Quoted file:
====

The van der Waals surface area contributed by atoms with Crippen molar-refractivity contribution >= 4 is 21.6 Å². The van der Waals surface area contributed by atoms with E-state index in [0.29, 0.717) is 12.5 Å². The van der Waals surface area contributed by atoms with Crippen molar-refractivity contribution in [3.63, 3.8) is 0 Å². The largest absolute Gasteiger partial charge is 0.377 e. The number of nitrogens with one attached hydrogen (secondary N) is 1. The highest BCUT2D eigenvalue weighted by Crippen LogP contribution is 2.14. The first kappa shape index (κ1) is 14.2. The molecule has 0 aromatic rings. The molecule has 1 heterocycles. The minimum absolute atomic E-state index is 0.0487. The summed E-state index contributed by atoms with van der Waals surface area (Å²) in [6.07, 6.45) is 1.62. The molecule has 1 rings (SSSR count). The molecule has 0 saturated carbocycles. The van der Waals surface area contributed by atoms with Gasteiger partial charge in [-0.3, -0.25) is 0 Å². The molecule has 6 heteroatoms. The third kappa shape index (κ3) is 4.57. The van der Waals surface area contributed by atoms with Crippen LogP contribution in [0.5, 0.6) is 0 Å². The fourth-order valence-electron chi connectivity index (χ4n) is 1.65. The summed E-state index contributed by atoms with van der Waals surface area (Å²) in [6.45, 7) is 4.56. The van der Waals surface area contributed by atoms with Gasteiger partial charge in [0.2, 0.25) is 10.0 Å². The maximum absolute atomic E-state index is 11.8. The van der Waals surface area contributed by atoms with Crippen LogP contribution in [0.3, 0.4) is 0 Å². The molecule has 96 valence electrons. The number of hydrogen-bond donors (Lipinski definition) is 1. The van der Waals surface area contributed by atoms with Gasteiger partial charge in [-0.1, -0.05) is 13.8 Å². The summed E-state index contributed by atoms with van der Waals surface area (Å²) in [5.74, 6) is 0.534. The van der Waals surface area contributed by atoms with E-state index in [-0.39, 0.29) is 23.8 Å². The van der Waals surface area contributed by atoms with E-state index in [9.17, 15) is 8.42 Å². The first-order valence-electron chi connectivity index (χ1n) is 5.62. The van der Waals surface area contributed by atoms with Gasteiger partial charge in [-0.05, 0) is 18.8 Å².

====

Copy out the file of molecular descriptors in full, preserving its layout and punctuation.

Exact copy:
The van der Waals surface area contributed by atoms with Crippen molar-refractivity contribution >= 4 is 21.6 Å². The van der Waals surface area contributed by atoms with E-state index in [0.29, 0.717) is 12.5 Å². The van der Waals surface area contributed by atoms with Crippen molar-refractivity contribution in [3.63, 3.8) is 0 Å². The largest absolute Gasteiger partial charge is 0.377 e. The number of nitrogens with one attached hydrogen (secondary N) is 1. The highest BCUT2D eigenvalue weighted by Crippen LogP contribution is 2.14. The first kappa shape index (κ1) is 14.2. The molecule has 0 aromatic rings. The molecule has 1 heterocycles. The minimum absolute atomic E-state index is 0.0487. The summed E-state index contributed by atoms with van der Waals surface area (Å²) in [6.07, 6.45) is 1.62. The molecule has 1 rings (SSSR count). The molecule has 0 saturated carbocycles. The van der Waals surface area contributed by atoms with Gasteiger partial charge in [-0.3, -0.25) is 0 Å². The molecule has 6 heteroatoms. The third kappa shape index (κ3) is 4.57. The van der Waals surface area contributed by atoms with Crippen LogP contribution in [0.5, 0.6) is 0 Å². The fourth-order valence-electron chi connectivity index (χ4n) is 1.65. The summed E-state index contributed by atoms with van der Waals surface area (Å²) in [6.45, 7) is 4.56. The van der Waals surface area contributed by atoms with Gasteiger partial charge in [0.2, 0.25) is 10.0 Å². The maximum absolute atomic E-state index is 11.8. The van der Waals surface area contributed by atoms with Crippen LogP contribution in [0.3, 0.4) is 0 Å². The molecule has 96 valence electrons. The number of hydrogen-bond donors (Lipinski definition) is 1. The van der Waals surface area contributed by atoms with Gasteiger partial charge in [-0.1, -0.05) is 13.8 Å². The summed E-state index contributed by atoms with van der Waals surface area (Å²) in [5.74, 6) is 0.534. The van der Waals surface area contributed by atoms with E-state index in [-0.39, 0.29) is 23.8 Å². The van der Waals surface area contributed by atoms with E-state index in [9.17, 15) is 8.42 Å². The first-order valence-electron chi connectivity index (χ1n) is 5.62. The van der Waals surface area contributed by atoms with Gasteiger partial charge in [-0.05, 0) is 18.8 Å².